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Posts: 1014




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« Reply #25 on: November 16, 2017, 10:21:32 AM »

When I was on the air it was bug primarily, haven't mastered Iambic but initially I liked it. Can't send fast with a pump at all and arm got tired. I'm tolerant of a messed up fist if it's slow enough to where I can reconstruct what I think they, in my imagination, hopefully, might be trying to say but if it's just unreadable, if their callsign comes out in different versions , I won't even go there...

Pump ==0
Bug == 75%
Keyboard ==25%
Tolerance ==2 really, I love really good music and I love really good cw... there is a balance between perfection and style that is beautiful. With blues music it can be more style but the perfection still has to be there. I've heard Juliard graduates [literally: a cousin and his friends made a CD] playing popular music that nobody could even listen to!

The difference between sending methods is somewhat about the division of small motor muscles vs large motor muscles... Iambic is all small motor, slapping a sideswiper or a bug is a lot less so. I recall trying to learn Iambic and wishing I had a 2x4 with some large coins for contacts...

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Novice 1958, 20WPM Extra now... (and get off my lawn)
WY4J
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Posts: 127




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« Reply #26 on: November 23, 2017, 01:06:52 PM »

Tolerance: 4, tolerant of most fists except crammed together code. A 200 letter long word is a bit hard on the brain. Never been able to figure out how the senders never notice it and continue sending lousy cw year after year.
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K0RO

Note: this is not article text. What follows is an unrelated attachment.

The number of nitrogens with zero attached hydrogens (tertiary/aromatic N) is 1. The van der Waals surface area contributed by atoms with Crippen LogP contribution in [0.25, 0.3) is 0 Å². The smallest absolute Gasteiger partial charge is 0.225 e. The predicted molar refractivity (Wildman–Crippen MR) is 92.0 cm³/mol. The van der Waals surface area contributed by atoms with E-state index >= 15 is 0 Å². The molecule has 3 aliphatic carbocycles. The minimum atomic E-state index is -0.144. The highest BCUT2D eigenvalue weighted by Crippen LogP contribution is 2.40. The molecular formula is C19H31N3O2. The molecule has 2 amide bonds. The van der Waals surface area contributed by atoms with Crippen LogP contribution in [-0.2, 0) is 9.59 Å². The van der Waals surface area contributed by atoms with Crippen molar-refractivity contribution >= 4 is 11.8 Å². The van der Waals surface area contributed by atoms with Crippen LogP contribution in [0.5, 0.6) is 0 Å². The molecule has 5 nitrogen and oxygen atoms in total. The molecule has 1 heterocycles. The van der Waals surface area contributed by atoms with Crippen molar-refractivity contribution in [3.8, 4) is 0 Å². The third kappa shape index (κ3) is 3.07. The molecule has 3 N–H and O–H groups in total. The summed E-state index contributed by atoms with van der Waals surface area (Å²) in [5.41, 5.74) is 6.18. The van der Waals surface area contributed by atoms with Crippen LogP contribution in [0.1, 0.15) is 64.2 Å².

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Posts: 40




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« Reply #27 on: November 23, 2017, 03:57:04 PM »

I'm back on CW for the past two years now after a 60 year hiatus.  I joined SKCC and use a straight key  (My Novice J-38) exclusively.  I'm about a 4 on the tolerance scale.  The one "key" I don't intend to use any time soon is my microphone.  CW is my only mode, at least for the foreseeable future.
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VK5EEE
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Posts: 1210




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« Reply #28 on: November 23, 2017, 05:09:12 PM »

Great to hear
I'm back on CW for the past two years now after a 60 year hiatus.  I joined SKCC and use a straight key  (My Novice J-38) exclusively.  I'm about a 4 on the tolerance scale.  The one "key" I don't intend to use any time soon is my microphone.  CW is my only mode, at least for the foreseeable future.
Welcome back K0RO! Thanks all others above and below for very interesting posts. K0RO I forgot to add microphone, though it'd have been misunderstood! When mobile and not having brought the key with me, I sometimes use microphone PTT when in CW mode, it acts as a straight key!
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Long Live Real Human CW and wishing you many happy CW QSO - 77 - CW Forever

Support CW and join CW clubs. QTT: FIST#1124, HSC#1437, UFT#728, RCWC#982, SKCC#15007, CWOPS#1714, 30CW#1,
KA1VF
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Posts: 134




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« Reply #29 on: November 23, 2017, 06:01:45 PM »

   My preference is PUMP (85%) and KEYER/Paddle (15%)

        note: I still use a WWII (U.S. Navy) "Flame Proof",
                 that I acquired in 1959 for my Novice setup.

        note: My Paddle is a Bencher BY-1 that I bought
                 new in 1981 after upgrading to Advanced.


                 73,
                      Bob